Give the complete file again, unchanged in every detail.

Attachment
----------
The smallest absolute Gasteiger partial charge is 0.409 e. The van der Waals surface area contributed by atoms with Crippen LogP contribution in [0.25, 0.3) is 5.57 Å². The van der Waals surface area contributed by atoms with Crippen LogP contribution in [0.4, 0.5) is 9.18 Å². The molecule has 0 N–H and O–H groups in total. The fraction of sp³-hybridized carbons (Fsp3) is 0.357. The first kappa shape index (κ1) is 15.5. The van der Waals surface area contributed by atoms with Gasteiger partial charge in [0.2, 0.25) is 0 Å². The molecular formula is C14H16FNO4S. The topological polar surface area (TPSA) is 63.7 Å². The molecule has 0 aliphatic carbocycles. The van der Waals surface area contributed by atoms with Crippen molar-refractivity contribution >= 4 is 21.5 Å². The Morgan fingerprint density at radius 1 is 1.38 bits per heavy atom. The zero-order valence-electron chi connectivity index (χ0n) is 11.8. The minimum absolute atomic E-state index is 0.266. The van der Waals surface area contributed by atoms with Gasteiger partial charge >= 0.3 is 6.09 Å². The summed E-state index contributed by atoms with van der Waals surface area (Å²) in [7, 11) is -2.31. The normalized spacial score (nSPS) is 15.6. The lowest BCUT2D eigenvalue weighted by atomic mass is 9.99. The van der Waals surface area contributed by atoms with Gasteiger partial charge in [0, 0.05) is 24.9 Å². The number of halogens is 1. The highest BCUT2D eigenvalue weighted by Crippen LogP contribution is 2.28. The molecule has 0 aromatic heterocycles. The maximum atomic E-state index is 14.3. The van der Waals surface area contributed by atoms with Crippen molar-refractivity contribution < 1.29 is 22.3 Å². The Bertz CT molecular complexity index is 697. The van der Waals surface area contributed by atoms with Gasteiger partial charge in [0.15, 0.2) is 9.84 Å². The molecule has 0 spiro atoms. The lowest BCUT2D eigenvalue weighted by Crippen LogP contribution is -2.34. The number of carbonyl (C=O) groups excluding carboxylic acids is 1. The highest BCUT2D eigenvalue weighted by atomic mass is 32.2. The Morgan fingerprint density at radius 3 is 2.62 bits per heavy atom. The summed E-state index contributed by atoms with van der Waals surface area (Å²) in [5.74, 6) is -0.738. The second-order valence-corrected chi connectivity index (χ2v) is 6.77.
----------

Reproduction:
The smallest absolute Gasteiger partial charge is 0.409 e. The van der Waals surface area contributed by atoms with Crippen LogP contribution in [0.25, 0.3) is 5.57 Å². The van der Waals surface area contributed by atoms with Crippen LogP contribution in [0.4, 0.5) is 9.18 Å². The molecule has 0 N–H and O–H groups in total. The fraction of sp³-hybridized carbons (Fsp3) is 0.357. The first kappa shape index (κ1) is 15.5. The van der Waals surface area contributed by atoms with Gasteiger partial charge in [0.2, 0.25) is 0 Å². The molecular formula is C14H16FNO4S. The topological polar surface area (TPSA) is 63.7 Å². The molecule has 0 aliphatic carbocycles. The van der Waals surface area contributed by atoms with Crippen molar-refractivity contribution >= 4 is 21.5 Å². The Morgan fingerprint density at radius 1 is 1.38 bits per heavy atom. The zero-order valence-electron chi connectivity index (χ0n) is 11.8. The minimum absolute atomic E-state index is 0.266. The van der Waals surface area contributed by atoms with Gasteiger partial charge >= 0.3 is 6.09 Å². The summed E-state index contributed by atoms with van der Waals surface area (Å²) in [7, 11) is -2.31. The normalized spacial score (nSPS) is 15.6. The lowest BCUT2D eigenvalue weighted by atomic mass is 9.99. The van der Waals surface area contributed by atoms with Gasteiger partial charge in [0, 0.05) is 24.9 Å². The number of halogens is 1. The highest BCUT2D eigenvalue weighted by Crippen LogP contribution is 2.28. The molecule has 0 aromatic heterocycles. The maximum atomic E-state index is 14.3. The van der Waals surface area contributed by atoms with Crippen molar-refractivity contribution < 1.29 is 22.3 Å². The Bertz CT molecular complexity index is 697. The van der Waals surface area contributed by atoms with Gasteiger partial charge in [0.15, 0.2) is 9.84 Å². The molecule has 0 spiro atoms. The lowest BCUT2D eigenvalue weighted by Crippen LogP contribution is -2.34. The number of carbonyl (C=O) groups excluding carboxylic acids is 1. The highest BCUT2D eigenvalue weighted by atomic mass is 32.2. The Morgan fingerprint density at radius 3 is 2.62 bits per heavy atom. The summed E-state index contributed by atoms with van der Waals surface area (Å²) in [5.74, 6) is -0.738. The second-order valence-corrected chi connectivity index (χ2v) is 6.77.